Lachlan Morton collapsed into a sitting position immediately after crossing the finish line and winning the 2016 Tour of Utah.
Morton, who had finished 10th overall in last year’s Tour, entered Sunday’s concluding stage in second place and trailing the overall leader by 22 seconds.
Once the 24-year-old Australian gathered himself, he found his dad — who had watched the race from beginning to end — and squeezed him with every little bit he had left.
“I was thinking about all those people and those tough moments,” Morton said. “… Mainly all the people who have continued to support me when things weren’t good. It’s easy for people to come out and pat you on the back when you do something good, but when you’re down and out, you realize who your friends are.”
On the final stage of a seven-day competition, Morton proved that only the strongest legs and most experienced riders were going to be in the running for the overall title after a long week of seeing differing stage winners don the yellow jersey. Breaking out on Empire Pass — the last major climb before the Park City finish line — Morton looked determined and comfortable in pedaling at his own winning pace.
After a week when his team did much of the strategic legwork that is necessary to set up a potential win like Morton’s, it really wasn’t surprising that its strongest rider ended up with the yellow jersey when it was all said and done.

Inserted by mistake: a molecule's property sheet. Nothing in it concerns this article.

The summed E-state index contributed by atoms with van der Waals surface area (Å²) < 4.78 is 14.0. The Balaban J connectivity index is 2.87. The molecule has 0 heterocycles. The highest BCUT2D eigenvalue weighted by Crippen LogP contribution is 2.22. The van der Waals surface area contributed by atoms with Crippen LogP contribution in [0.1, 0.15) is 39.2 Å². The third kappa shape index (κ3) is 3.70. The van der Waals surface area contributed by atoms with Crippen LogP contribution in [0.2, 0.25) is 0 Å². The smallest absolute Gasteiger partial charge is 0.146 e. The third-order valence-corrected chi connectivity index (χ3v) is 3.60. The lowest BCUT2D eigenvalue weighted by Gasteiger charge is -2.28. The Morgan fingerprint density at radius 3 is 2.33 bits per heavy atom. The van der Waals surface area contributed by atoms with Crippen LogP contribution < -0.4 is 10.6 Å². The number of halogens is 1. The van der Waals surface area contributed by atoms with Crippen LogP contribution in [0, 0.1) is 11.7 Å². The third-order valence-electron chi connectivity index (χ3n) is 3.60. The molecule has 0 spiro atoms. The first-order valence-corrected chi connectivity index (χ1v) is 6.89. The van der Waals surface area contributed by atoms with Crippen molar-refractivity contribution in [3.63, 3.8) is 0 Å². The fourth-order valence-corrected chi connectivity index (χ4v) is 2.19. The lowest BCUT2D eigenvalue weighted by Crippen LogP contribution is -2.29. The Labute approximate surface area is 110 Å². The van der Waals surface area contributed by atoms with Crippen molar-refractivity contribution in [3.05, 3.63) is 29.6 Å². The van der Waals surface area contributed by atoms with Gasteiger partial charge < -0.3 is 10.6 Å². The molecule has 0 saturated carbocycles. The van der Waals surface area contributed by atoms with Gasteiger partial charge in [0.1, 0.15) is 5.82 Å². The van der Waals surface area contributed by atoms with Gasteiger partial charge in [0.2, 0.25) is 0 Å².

“This week, my team was incredible,” Morton said. “You speak to [a lot of] people in the race, they didn’t expect our team to quite as strong as they were. Right down to the climb today, I still had two teammates helping me out …”
Three years ago, on the very Stage 3 that he retook in 2016, a 21-year-old Morton stormed up the flanks of Mount Nebo, then seemingly disappeared from the pack. Showcasing an elite climbing ability, Morton was in a groove that was hard to match. Soon after that memorable climb, Morton was celebrating, pulling on the yellow jersey.
At that moment, Morton added himself to a list of elite up and coming riders who appear to be on their way to a long and bright career on the European circuit. There was little doubt he had the physique, and the talent to be elite.
But like anything else, it didn’t exactly turn out as planned. As soon as the 2014 season came to a close, Morton unexpectedly stepped away from the sport for reasons that had more to do with mental burnout than anything else.
“I’ve had a pretty tough few years since the last time I raced well here,” Morton said. “A lot of changes in my life. … To get back to this top step, it’s very special and there’s a lot of people involved with that.”
Now, just two years later, Morton is climbing his way back into the sport that he first fell in love with, but that he had to step away from in order to miss it. And at the very race where he first tasted what it was like to out-climb elite cyclists from all over the world, Morton is back to where it all started. As a champion.
Morton isn’t sure what’s next for him — he’s still listed as a U.S. domestic cyclist — but he’s not going to dwell on it.
Like the climb up Mount Nebo and stages he conquered this past week, Morton has learned to enjoy the moment and take one thing at a time.
“I’ve learned now not to look too far ahead,” Morton said. “It’s just important to take stock in what I’ve managed to do this season and even today, and to celebrate that and enjoy that because it’s easy to look next week, next season for the rest of your career and all of sudden it’s over and no one cares anymore. I’m just going to enjoy and take everything as it comes.”
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